I'm a believer in growth stocks. As an analyst for our Motley Fool Rule Breakers service, I think you should be a believer, too. But some growth stories are inevitably better than others, hence this regular series. My goal? Out the Fakers, elevate the Breakers, and examine the growth stories stuck in between.
Next up: Digital River (Nasdaq: DRIV ) . Is this e-commerce specialist growing sustainably enough for your portfolio? Let's get right to the numbers.
|CAPS stars (5 max)||**|
|Bullish pitches||45 out 49|
|Highest-rated peers||Spark Networks, Photochannel Networks, Chordiant Software|
Data current as of March 27.
Conceptually, there's a lot to like about Digital River. The company's tools and services are the backbone of online storefronts for many of the Web's largest e-tailers, including Adobe Systems (Nasdaq: ADBE ) and Western Digital (NYSE: WDC ) . All told, servicing its clients' e-commerce needs netted Digital River $363 million in revenue and $15 million in profit last year.
The bad news? Those numbers are done substantially from earlier years, mostly because of the loss of Symantec (Nasdaq: SYMC ) as its largest client. The security specialist accounted for 21.5% of 2009 revenue, with another 6.9% derived from Digital River products sold directly to Symantec's customers. The final tally: $115 million.
Revenue dipped $40.6 million last year, or a little more than one-third of the value of the Symantec contract. Worth celebrating, right? Not exactly. According to Digital River's financial filings, the agreement ended on June 30. The company still enjoyed half a year's worth of payments from its top client. Not so this year.
Bullish investors counter that e-commerce is one of the best businesses to be in right now. They're right. According to Commerce Department data, U.S. e-commerce sales rose 14.8% to $165.4 billion last year. That's a serious wave for Digital River to surf.
Don't expect the bears to care. Shares of Digital River sold off mightily in January, after the company issued predictably lean fourth-quarter results and a surprisingly scant outlook for 2011. The stock is up slightly year to date, but not enough to outperform the S&P 500 index.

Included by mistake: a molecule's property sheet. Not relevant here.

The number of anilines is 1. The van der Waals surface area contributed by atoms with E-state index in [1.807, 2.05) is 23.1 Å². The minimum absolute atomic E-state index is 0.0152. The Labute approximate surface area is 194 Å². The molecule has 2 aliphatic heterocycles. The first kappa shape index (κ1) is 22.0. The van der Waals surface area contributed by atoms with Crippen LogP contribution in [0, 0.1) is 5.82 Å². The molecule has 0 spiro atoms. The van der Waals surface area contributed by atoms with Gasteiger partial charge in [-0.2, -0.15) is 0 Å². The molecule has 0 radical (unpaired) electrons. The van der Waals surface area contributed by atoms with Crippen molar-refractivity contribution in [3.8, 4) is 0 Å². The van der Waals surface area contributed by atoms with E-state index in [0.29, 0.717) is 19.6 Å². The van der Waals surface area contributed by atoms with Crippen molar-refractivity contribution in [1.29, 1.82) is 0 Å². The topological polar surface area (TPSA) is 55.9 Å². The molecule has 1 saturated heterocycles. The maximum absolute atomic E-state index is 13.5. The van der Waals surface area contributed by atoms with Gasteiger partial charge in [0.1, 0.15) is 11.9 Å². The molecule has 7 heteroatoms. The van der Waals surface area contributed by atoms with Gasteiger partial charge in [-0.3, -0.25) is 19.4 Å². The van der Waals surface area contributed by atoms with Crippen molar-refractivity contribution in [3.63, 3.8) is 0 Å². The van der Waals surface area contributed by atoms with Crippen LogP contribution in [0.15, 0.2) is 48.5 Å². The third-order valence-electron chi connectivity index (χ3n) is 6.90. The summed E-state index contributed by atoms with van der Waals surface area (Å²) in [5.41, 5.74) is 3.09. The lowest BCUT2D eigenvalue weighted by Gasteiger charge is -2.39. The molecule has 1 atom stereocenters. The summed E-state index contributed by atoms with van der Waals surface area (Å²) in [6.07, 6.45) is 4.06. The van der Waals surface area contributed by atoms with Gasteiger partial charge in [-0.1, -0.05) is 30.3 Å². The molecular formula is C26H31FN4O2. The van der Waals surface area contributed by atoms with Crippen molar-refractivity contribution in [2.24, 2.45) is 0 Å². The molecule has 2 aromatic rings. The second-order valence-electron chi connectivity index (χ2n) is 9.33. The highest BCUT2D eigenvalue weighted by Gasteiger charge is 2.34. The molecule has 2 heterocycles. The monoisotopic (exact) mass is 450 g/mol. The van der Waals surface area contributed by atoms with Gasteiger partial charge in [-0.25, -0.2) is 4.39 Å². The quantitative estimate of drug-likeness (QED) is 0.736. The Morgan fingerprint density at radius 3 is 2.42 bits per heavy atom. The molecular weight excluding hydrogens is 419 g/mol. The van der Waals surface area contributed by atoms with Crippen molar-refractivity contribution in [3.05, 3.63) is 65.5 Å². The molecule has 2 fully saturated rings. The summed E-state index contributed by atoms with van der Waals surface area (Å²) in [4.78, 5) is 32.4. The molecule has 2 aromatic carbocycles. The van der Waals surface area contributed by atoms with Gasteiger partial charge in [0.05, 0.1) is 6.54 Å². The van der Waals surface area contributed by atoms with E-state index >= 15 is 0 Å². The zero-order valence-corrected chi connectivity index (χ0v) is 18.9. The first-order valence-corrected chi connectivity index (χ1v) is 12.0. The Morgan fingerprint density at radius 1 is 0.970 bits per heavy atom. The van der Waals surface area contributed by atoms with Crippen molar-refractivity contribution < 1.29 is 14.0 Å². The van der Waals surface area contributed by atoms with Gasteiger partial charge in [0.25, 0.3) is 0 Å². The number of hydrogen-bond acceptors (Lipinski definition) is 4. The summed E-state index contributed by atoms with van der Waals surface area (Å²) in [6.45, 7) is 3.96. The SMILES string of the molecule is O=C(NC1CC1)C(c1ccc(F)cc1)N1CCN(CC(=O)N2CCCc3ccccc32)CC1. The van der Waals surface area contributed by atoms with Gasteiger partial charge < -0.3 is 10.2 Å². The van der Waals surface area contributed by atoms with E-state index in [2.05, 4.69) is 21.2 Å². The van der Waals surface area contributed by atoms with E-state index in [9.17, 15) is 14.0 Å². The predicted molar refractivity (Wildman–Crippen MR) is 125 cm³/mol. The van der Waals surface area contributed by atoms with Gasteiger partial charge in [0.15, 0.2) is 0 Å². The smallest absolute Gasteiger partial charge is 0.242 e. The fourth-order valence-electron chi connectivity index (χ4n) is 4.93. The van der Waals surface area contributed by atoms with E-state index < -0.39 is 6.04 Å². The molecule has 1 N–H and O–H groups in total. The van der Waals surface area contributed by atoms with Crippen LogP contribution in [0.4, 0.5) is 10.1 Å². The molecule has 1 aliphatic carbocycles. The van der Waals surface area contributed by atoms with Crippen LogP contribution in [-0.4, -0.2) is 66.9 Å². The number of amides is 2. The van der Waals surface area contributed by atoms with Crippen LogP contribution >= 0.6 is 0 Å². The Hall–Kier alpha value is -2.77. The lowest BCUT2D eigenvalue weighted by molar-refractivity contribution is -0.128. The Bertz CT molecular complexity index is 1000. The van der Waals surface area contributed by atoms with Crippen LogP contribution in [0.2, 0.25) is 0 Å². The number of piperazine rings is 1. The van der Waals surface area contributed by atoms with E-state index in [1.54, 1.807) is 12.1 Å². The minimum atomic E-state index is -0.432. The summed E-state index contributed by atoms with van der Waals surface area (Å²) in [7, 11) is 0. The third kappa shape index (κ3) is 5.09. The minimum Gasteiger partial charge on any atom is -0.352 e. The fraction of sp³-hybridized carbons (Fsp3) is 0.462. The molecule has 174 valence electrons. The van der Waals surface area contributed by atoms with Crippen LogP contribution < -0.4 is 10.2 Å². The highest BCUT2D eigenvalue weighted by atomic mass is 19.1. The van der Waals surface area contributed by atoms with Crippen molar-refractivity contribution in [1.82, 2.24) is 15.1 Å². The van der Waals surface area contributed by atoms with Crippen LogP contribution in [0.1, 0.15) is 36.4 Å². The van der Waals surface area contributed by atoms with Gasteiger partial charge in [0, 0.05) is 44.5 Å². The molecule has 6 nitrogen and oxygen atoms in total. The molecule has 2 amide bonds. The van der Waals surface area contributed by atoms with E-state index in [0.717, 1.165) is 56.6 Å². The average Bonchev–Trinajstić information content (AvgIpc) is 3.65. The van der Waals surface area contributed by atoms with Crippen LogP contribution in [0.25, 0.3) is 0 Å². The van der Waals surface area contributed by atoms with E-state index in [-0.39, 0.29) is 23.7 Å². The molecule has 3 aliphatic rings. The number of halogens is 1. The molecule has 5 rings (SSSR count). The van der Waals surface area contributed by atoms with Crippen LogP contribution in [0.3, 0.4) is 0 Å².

The elements of growth
|Normalized net income growth||(75.0%)||(28.4%)||(16.3%)|
|Shares outstanding (millions)||39||38.7||37|
Source: Capital IQ, a division of Standard & Poor's.
A little more than a year ago, CEO Joel Ronning pledged to replace Symantec's revenue contribution. Judging from this table, I'd say he still has a way to go.
- Growth investors like me love straight-line accelerating revenue growth leading to accelerating profit growth. Not surprisingly we have neither here. Call it the downside of betting big on a client with a big wallet, as Symantec was.
- Pricing power is also something we like to see. Or, in lieu of that, excellent cost management leading to higher margins. Thankfully, losing Symantec hasn't cost Digital River much in the way of pricing power. That's a positive sign. Extreme discounting almost always does more harm than good.
- We also like businesses that collect quickly. Revenue isn't growing, so there isn't much in the way of good news here. But Ronning and his team did manage to keep a lid on receivables growth, which again suggests that the company is pursuing responsible growth rather than booking deals it can't collect on.
- Finally, Digital River is experiencing only modest dilution. A history of stock buybacks also suggests that management is sensitive to the need to return value to shareholders. Both are good signs.
Competitor and peer checkup
Normalized Net Income Growth (3 Years)
|Accenture (NYSE: ACN )||3.7%|
|GSI Commerce (Nasdaq: GSIC )||(33.4%)|
|ValueClick (Nasdaq: VCLK )||12.5%|
Source: Capital IQ, a division of Standard & Poor's. Data current as of March 27.
No doubt because of the Symantec snafu, Digital River is by far the worst performer in this table. But that also might not mean much. More important is Ronning's commitment to get growth back on track. A lighter-than-expected outlook for 2011 could mean he's having trouble making good.
But it could also mean he and his team would rather remain conservative. After all, they've been burned once before. And it wouldn't be out of character. Digital River maintains more than $374 million in cash and investments on its balance sheet after accounting for debt. That's quite a stash for a company worth $1.4 billion in market cap.
I'm siding with Fool co-founder David Gardner on this one. He singled out Digital River in the December issue of Motley Fool Rule Breakers as a long-term growth story worth buying. After having reviewed management's performance in the wake of Symantec's devastating defection, I think he's right.
Do you agree? Disagree? Let us know what you think about Digital River's products, strategy, and valuation using the comments box below. You can also ask me to evaluate a favorite growth story by sending me an email, or replying to me on Twitter.
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